Global airlines industry is projected to see a "record profit" of USD 35.6 billion this year, but the earnings are expected to be lower at USD 29.8 billion in 2017 as conditions become difficult with higher oil prices, IATA said today.
Global airlines industry is projected to see a “record profit” of USD 35.6 billion this year, but the earnings are expected to be lower at USD 29.8 billion in 2017 as conditions become difficult with higher oil prices, IATA said today.
IATA, the global grouping that represents around 265 airlines, said the profitability outlook for this year has been revised downwards owing to “slower global GDP growth and rising costs”.
In June 2016, the International Air Transport Association (IATA) projected the airlines industry to rake in a profit of USD 39.4 billion. Still, this year’s estimated profit number would be slightly higher than USD 35.3 billion seen in 2015.
“This year we expect airlines to earn USD 35.6 billion. It is a record profit, even if slightly less than our original expectation,” IATA Director General and CEO Alexandre de Juniac said.
He was speaking at the Global Media Day organised by IATA here, where the grouping also came out with its latest state of the industry and economic outlook.
According to IATA, expected higher oil prices would have the biggest impact on profitability outlook for 2017.
Fuel is expected to account for 18.7 per cent of the industry’s cost structure in 2017, which would be significantly below the recent peak of 33.2 per cent in 2012-13.
“Even though conditions in 2017 will be more difficult with rising oil prices, we see the industry earning USD 29.8 billion. That is a very soft landing and safely in profitable territory,” de Juniac said.
The projected profit figure on the basis of forecast total revenues of USD 736 billion would represent a 4.1 per cent net profit margin.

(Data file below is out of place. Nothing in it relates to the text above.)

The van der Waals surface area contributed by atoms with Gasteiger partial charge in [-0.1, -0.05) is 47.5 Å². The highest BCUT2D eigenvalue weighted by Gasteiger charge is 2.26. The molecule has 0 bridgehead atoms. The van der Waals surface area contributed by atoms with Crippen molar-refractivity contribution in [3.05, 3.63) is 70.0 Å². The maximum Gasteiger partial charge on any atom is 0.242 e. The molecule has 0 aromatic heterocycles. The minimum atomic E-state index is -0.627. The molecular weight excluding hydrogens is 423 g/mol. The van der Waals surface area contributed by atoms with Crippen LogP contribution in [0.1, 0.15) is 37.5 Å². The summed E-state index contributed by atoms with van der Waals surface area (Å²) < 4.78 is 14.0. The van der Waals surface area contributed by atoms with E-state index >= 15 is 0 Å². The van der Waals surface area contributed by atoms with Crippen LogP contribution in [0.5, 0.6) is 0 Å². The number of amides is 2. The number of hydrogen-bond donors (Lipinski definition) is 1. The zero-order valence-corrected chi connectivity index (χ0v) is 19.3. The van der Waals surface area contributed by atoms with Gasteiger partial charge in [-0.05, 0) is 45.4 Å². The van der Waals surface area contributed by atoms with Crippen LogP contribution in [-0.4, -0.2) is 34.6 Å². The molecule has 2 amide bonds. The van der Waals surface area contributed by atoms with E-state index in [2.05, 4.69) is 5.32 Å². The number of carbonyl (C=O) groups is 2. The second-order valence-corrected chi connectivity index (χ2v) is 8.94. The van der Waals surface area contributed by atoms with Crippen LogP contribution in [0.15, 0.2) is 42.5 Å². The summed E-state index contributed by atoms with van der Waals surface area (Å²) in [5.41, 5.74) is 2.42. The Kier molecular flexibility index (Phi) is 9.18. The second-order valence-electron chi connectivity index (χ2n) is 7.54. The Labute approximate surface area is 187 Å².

“A net profit of USD 29.8 billion in 2017 will mean eight years in the black for the industry. And it will be the third year in row where the return on invested capital (7.9 per cent) will exceed the cost of capital (6.9 per cent),” de Juniac said.
This year, oil prices averaged USD 44.6/barrel (Brent) and the same is expected to rise to USD 55 in 2017. “This will push jet fuel prices from USD 52.1/barrel (2016) to USD 64.9/barrel (2017),” IATA said.
Traffic growth is projected to slowdown to 5.1 per cent in 2017 from 5.9 per cent this year as the demand stimulus from lower oil prices taper off next year, it added.
Airlines in the Asia-Pacific region are expected to generate a net profit of USD 6.3 billion in 2017, lower than USD 7.3 billion in 2016.
In 2017, airlines are expected to take delivery of some 1,700 new aircraft and around half of them would be replace older and less fuel-efficient aircraft.
“This would expand the global commercial fleet by 3.6 per cent to 28,700,” IATA said.
Observing that governments do not make aviation’s work easy, de Juniac said the global tax bill has ballooned to USD 123 billion. “Over 60 per cent of countries put visa barriers in the way of travel and the total number of ticket taxes exceeds 230,” he noted.
Emphasising that the activities of the aviation industry must be sustainable, de Juniac said it is a challenge for an industry that is carbon-intensive and growing to meet demand.